Although she knew about cyanotype’s historical significance — it was also used by engineers and architects to duplicate designs, which is where “blue print” came from — Jeffery said she never tried it herself until she moved to Whitehorse two and a half years ago.

“When I moved here, (I) didn’t really have access to a letterpress which I loved, so I was like, ‘What else can I do?’ So although this is very different from letterpress printing, I kind of see this as a form of relief printing, so using the surface of an object to create a printed image,” she said.

Along with her interest in botany and plant identification, Jeffery said she was drawn to cyanotype because of the unique process, one that straddles both photography and printmaking.

“I was really intrigued by the chemical process that it involves, it’s a very beautiful process to me. I enjoy mixing the chemicals, I enjoy applying the emulsion to the paper, I really enjoy exposing it to the sun and then kind of seeing the result as you rinse it,” she said.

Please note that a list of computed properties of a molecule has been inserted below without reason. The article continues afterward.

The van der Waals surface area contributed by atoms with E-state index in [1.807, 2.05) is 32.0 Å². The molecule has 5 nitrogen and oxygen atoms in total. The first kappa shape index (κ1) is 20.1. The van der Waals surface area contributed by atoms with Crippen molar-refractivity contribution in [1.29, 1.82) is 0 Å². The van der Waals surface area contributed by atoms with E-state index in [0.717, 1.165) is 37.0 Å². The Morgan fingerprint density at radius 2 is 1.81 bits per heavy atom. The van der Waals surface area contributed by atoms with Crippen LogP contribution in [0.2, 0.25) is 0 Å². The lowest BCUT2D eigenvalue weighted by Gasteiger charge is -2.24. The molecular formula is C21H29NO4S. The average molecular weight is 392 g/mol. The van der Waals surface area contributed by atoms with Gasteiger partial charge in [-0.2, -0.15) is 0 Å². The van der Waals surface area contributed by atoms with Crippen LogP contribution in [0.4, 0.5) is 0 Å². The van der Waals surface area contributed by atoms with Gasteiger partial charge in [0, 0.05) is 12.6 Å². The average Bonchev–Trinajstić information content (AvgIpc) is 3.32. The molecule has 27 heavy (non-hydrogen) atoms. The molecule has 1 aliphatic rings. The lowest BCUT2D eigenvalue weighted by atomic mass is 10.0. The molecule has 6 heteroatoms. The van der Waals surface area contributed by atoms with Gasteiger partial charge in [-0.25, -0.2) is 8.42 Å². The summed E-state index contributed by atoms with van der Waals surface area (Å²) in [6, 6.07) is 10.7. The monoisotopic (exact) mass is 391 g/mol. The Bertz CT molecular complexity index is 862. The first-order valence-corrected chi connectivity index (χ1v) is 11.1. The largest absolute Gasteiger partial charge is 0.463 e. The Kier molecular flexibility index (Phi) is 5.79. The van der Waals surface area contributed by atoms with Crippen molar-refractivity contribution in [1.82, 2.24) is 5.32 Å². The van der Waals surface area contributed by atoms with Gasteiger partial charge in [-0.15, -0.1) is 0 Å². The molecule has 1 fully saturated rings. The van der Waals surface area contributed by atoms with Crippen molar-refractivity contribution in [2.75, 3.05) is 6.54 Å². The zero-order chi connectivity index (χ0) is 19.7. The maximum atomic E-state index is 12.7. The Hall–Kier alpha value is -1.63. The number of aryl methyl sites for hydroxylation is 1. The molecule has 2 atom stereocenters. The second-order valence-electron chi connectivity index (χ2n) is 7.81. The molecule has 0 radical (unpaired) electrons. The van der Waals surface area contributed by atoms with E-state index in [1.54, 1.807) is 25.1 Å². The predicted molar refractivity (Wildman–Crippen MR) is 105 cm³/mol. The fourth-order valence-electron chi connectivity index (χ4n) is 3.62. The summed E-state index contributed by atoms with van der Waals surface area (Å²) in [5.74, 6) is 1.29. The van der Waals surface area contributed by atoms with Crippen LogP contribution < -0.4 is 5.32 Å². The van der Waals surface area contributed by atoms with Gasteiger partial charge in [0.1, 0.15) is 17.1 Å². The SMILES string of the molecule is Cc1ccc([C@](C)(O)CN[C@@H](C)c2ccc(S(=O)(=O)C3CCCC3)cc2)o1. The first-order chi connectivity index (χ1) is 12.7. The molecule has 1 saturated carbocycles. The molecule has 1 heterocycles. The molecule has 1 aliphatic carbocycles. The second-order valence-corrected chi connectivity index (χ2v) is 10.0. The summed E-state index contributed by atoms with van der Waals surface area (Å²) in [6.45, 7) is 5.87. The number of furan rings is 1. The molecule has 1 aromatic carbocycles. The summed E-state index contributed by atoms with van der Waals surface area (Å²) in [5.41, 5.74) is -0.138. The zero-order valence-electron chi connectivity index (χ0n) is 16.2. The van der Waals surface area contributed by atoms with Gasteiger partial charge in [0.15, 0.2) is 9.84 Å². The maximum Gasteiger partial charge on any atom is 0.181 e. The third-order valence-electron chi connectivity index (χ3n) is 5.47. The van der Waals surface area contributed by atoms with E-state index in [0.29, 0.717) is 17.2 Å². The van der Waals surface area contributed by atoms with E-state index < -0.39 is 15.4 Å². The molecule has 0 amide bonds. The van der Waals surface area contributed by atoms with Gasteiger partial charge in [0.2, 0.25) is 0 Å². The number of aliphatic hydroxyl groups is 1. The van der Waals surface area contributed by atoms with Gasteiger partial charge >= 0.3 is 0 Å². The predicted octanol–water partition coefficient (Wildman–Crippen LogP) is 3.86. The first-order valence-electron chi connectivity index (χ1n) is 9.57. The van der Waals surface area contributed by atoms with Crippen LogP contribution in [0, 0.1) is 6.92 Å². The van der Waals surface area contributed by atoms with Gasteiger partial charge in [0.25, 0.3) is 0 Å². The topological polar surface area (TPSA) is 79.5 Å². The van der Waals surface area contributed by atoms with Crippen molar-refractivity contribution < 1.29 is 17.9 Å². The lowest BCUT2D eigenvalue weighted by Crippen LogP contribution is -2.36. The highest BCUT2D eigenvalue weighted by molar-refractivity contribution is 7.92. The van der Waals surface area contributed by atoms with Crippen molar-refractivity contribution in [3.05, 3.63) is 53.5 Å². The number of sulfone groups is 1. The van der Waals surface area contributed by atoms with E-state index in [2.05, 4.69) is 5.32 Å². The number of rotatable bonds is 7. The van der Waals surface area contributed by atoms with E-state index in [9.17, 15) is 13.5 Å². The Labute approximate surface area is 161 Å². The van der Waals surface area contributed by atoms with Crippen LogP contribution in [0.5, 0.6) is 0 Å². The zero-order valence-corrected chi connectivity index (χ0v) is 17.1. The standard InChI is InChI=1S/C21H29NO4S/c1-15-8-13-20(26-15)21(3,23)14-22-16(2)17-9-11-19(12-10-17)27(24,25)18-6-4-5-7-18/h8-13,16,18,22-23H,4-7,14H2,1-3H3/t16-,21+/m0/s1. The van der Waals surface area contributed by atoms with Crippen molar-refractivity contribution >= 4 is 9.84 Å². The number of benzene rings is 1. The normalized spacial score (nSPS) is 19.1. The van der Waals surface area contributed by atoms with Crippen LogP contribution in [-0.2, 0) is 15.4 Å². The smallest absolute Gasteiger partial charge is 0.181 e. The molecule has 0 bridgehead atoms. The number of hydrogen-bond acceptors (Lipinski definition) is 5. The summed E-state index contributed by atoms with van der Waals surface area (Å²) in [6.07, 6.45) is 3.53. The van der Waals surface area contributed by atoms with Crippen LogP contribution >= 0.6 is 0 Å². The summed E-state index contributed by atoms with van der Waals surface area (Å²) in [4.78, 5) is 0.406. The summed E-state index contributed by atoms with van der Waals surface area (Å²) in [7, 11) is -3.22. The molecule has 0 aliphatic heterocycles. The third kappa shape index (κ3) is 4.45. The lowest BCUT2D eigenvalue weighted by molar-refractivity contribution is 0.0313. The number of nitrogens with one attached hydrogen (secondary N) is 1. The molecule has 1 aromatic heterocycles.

The making of a cyanotype is somewhat of an art in itself, an evolving series of gentle colours that lead up to the final, bold print. When first applied to paper, the solution takes on a greenish-yellow colour that looks more like a stain than paint. Once exposed to the sun — typically, Jeffery places the treated paper and objects between two sheets of glass and hold them tightly together with binder clamps — the exposed parts of the paper gradually start to turn brown-grey. Depending on how sunny it is, a print typically sits out for 15 to 20 minutes until Jeffery retrieves it and dunks it into a tub of water, where yet another transformation happens; as the water turns yellow, the parts of the print exposed to the sun suddenly turn a deep, dark blue, while the covered fade from an electric greenish-yellow to white. After swirling it around to get the remaining chemicals out, Jeffery washes the print under running water before hanging it up to dry.

Although the majority of her prints so far have been of plants, Jeffery recently started experimenting with making prints of litter. Hanging between two recent prints of leaves and flowers on her Jenni House clothesline were pieces featuring cigarette packages and butts, straw wrappers, a muffin liner and cough drop wrappers. It felt like a natural next step for what Jeffery sees as a medium meant to document what’s immediately in the world around her.